Tungsten Did the Magic

Man’s main and natural source of light is the sun; the gigantic burning mass which produces illumination to the solar system, the earth inclusive; along with heat and radiation. Our awareness is in no doubt that the sun is central and stationary in the system. Also, the rotations on their own axes and revolutions about the same sun, of the Earth and other planets, would intuitively fluctuate the availability of illumination. Consequently, day and night emerged.


Thousands of years before science became organized, fire was discovered. It did presented “smaller suns” because of the heat and light produced. Fire, however, extinguishes if it means of sustenance drops or exhausts. Without doubt, a big problem with “artificial light” is its sustenance. Starting with many crude and localized materials, man began to find solutions to this problem; “artificial light” should last longer. There will no discussion on fuels here, mind you.


Thomas Edison is often honored for his work on incandescent light. However, books of history have it that he did not actually invent the light bulb, but created the first commercially practical incandescent light. Many great scientists and inventors had worked on incandescent light before him. Edison’s interesting 1000-times trials makes his side of the history of “artificial light” more interesting than others. It was, and still, very motivational.

Sir Humphry Davy invented the “The Electric Arc Lamp”, using a glowing carbon; the light was weak and did not last long enough. That was the first “electric light” to be invented in 1802 with carbon as the filament. In 1840, platinum was used as the filament Warren de la Rue. It worked efficiently. In fact, longevity was improved, because platinum could be operated at high temperatures. But there was a major problem; commercial production was not feasible, because of the high cost of platinum.


There is no argument in this, as getting the right filament was the real problem. The filament is the part of the devices that produces the light. When electric current goes through the filament; it glows. This glow is caused by the heat generated through the filament’s high resistance to the flow of the electric current.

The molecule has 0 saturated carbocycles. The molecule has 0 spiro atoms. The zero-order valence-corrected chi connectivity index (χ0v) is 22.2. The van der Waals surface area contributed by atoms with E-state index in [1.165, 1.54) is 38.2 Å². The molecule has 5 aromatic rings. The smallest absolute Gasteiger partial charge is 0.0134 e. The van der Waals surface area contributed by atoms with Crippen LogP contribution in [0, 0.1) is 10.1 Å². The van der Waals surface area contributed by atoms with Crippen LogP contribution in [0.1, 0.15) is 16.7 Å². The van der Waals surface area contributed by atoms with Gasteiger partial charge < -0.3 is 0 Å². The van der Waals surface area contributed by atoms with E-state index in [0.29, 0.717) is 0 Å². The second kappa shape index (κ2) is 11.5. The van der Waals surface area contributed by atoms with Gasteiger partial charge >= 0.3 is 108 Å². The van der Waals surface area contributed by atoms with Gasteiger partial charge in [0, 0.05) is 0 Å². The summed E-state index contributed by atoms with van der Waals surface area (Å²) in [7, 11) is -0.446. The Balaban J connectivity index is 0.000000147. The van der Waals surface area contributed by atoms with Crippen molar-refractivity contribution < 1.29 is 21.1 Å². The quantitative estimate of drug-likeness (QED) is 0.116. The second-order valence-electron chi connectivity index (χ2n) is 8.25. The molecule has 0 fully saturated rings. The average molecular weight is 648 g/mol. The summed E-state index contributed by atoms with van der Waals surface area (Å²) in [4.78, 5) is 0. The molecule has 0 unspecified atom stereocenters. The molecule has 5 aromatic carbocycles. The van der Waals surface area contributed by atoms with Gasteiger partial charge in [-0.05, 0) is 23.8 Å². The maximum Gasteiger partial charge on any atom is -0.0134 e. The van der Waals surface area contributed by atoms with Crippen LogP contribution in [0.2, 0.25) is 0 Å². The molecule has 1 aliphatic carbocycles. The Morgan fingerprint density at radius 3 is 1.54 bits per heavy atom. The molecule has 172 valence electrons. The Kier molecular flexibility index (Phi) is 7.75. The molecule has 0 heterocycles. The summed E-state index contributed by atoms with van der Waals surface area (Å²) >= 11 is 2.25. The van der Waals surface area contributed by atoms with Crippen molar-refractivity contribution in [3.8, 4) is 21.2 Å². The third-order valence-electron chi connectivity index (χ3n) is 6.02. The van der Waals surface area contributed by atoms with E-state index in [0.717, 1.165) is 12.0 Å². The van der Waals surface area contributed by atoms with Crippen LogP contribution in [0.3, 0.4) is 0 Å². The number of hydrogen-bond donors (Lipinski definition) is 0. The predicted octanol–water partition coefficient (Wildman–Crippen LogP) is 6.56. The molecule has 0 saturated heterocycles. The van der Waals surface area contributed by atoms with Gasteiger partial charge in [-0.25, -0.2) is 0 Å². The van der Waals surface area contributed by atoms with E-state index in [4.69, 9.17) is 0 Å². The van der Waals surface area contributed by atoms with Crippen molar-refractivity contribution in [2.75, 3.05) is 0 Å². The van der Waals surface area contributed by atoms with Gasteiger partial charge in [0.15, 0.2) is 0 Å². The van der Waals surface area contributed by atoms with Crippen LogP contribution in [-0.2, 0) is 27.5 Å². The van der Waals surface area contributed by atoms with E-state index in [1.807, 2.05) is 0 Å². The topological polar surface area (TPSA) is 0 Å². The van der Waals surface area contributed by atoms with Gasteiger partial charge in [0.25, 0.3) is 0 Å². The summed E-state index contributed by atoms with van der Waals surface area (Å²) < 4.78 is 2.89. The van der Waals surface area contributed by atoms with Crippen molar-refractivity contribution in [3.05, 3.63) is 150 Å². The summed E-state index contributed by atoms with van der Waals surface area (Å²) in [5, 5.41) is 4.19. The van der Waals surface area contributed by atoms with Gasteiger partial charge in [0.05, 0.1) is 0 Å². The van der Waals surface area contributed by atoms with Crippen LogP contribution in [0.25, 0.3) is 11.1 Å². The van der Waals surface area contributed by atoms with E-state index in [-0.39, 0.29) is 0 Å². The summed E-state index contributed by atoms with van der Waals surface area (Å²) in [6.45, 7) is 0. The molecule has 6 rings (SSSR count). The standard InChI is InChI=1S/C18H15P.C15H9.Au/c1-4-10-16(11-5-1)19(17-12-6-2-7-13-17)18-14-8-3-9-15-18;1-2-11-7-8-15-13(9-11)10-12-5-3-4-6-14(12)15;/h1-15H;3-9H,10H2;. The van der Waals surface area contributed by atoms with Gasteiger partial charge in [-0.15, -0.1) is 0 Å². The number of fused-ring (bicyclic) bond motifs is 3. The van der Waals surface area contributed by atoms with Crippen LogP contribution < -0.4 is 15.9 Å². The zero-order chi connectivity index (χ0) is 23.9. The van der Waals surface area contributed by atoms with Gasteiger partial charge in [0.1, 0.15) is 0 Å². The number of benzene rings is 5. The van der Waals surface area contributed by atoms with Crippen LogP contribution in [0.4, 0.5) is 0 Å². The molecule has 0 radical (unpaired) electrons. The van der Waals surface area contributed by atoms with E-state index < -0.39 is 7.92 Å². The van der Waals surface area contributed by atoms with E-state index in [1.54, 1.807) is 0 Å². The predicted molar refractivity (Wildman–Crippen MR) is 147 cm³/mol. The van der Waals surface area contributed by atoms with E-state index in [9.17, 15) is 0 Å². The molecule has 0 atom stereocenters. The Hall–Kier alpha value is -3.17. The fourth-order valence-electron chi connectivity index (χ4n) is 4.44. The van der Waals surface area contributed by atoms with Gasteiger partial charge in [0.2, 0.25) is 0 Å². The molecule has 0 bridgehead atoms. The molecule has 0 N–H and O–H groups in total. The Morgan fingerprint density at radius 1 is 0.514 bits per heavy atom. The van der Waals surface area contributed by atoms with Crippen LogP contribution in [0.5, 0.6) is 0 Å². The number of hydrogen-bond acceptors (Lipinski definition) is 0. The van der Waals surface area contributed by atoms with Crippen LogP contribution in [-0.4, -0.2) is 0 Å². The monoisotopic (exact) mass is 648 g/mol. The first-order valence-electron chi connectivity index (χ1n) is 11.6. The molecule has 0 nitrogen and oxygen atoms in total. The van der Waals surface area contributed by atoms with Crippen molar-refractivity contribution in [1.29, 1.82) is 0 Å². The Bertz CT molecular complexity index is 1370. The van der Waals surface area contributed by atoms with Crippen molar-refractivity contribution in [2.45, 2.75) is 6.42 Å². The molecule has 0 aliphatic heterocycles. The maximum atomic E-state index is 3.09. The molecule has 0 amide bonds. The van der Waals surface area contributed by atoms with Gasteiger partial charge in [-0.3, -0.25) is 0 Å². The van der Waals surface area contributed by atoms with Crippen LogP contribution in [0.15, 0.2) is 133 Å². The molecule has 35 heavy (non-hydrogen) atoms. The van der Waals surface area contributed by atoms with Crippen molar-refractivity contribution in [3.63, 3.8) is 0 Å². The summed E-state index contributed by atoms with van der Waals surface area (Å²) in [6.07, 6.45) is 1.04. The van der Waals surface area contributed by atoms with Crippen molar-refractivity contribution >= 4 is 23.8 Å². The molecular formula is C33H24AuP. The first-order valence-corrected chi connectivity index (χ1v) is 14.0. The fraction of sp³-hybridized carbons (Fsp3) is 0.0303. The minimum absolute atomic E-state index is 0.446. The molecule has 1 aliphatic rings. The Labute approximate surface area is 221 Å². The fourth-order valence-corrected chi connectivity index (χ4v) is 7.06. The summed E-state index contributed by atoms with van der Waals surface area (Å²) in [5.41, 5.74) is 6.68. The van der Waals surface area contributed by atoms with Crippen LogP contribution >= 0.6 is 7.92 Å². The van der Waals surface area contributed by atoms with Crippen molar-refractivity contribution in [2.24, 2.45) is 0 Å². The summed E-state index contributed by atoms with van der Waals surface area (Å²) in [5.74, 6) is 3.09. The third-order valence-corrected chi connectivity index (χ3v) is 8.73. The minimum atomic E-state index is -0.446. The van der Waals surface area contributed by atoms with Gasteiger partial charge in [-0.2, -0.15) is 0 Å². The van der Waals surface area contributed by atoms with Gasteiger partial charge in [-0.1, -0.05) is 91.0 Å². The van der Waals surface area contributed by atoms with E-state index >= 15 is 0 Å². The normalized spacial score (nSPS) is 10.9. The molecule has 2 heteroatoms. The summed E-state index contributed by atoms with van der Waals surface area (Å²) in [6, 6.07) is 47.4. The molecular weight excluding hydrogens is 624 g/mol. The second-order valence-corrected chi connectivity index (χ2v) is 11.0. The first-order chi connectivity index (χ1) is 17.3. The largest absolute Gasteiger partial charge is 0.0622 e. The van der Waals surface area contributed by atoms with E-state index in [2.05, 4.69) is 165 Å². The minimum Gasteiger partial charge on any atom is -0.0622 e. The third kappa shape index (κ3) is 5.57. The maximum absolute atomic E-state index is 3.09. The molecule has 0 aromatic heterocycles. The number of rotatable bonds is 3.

There had to be an element that would fit in nicely by combining both the technical and commercial conditions. Carbon filament could irritatingly blacken tubes and did not last long. Platinum is not economical because of its high cost. Although, it could endure heat, a quality necessary for the production of light, the market price would never be friendly.

Edison and his team even improvised with carbonized bamboo filament that could last over 1200 hours. It was the beginning of commercially manufactured light bulbs and the formation of Thomas Edison’s company; Edison Electric Light Company, in 1880. The company marketed the new product. That was never the end of the story.


This is awkwardly interesting! Edison, himself, knew that tungsten would be good as a filament for incandescent light, but, he had no means of refining the element. Anyway, tungsten did the magic! Another company, General Electric, had one of their scientists, William David Coolidge, worked on tungsten and made it the best filament for incandescent light.

Why tungsten? Tungsten has a very higher melting point of about 3422 degree-Celsius. For a typical incandescent light bulb, the Tungsten filament operates at approximately 2500 degree-Celsius. Its boiling point is around 5555 degree-Celsius. Its density is 19.25 g/cubic-cm. In addition, it does not cost as high as platinum, which makes it commercially relevant.

Although, “artificial light” has moved on from that stage, nonetheless, the element-tungsten did the magic. It solved the problem of light bulb filament!